As is tradition, a tragedy is often followed up with a comedy, in this case a festival comedy. Yet even as the audience laughs at the giant members and ridiculous antics of the cast, Thesmophoriazuse pairs well with Women of Troy, continuing its anti-war rhetoric, albeit in a much more light-hearted manner.
Interestingly enough, Euripedes himself appears in this play, played by Saranjith N.K., as he is put on trial by the Athenian women for warping their image in his plays, and fears they will kill him. Confiding in the literally more ‘ballsy’ Mnesilochus (Desmond Soh), Themosphoriazusae kicked off with a hilarious, high energy start as the sexual innuendo began in earnest.
Interestingly enough, Thesmophoriazusae’s plot resembles many modern day comedies, with a plot to infiltrate the women-only fertility festival to figure out just what it is these devious females are plotting. Euripedes enlists the help of fellow tragic, effeminate poet Agathon (Teo Dawn), who exeggerated her role well, and ends up passing the mantle to Mnesilochus, who cross dresses and is completely shaven to daringly go where no man has gone before. It was easy to tell that Desmond Soh was having a lot of fun with this role, even changing his voice to a much higher pitch to pass as a woman and completely chewing the scenery.
What results, of course, is utter chaos in this battle of the sexes and what happens when a man literally walks in a woman’s shoes for a day, and is inevitably found out. Priestess Critylla (Vanessa Wu) leads the charge and heads the festival, bringing with her a priestly aura when she addresses the audience, while the hilarious Namaha Mazoomdar played Mica, a society lady fond of getting drunk, and whose ‘baby’ forms a key part of the men’s plot to unravel later on. Thesmophoriazusae is a play that withstands the test of time, with the farce coming hard and fast, the jokes and mistakes rapidly introduced so quickly it becomes a storm of laughter, evidenced by the audience’s reaction, and even manages to make a strong case for women’s rights.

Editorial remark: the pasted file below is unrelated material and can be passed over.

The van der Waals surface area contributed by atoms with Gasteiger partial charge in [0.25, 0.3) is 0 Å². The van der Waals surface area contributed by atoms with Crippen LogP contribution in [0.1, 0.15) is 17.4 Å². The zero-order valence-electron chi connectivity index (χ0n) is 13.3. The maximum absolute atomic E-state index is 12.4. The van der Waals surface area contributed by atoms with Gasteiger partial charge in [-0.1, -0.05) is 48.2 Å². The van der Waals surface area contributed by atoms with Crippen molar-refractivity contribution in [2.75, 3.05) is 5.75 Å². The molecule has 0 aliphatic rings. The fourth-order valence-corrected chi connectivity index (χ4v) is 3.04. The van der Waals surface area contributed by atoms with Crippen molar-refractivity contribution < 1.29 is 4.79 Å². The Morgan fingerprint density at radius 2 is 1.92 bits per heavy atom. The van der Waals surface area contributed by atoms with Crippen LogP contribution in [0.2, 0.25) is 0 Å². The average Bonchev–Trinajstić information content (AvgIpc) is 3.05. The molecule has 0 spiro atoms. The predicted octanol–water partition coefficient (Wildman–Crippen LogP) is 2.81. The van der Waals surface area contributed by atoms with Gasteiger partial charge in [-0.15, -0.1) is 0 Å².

Aaarne Neeme’s direction manages to also update the play slightly, with a sequence where the cast begins to chant ‘Rumour Has It’, to a tune that resembles the Adele song of the same name, while also utilising the immersive quality of the set to draw the audience in even closer. At one point, the cast asks the audience for their opinion on a certain matter during the traditional Greek organized democratic assembly, making us feel like we were a part of the festivities as well and giving us a voice and say in matters.
Above all, it was evident the cast was having a lot of fun with the script and completely becoming one with their roles, their energy transmitting to the audience and making the play an absolute laugh a minute affair. With realistic looking props and over the top costumes and actions, it truly was a no holds barred performance and an excellent introduction to anyone who might be interested in Greek comedic traditions done well in a modern way.
All in all, ITI has succeeded once again in using this performance as a means to cross boundaries and share various cultures via theatre. There’s both a strong educational and entertainment component in this piece, and here’s to more interesting, cultural pieces on our local stage in future as well.
Photo Credit: Bernie Ng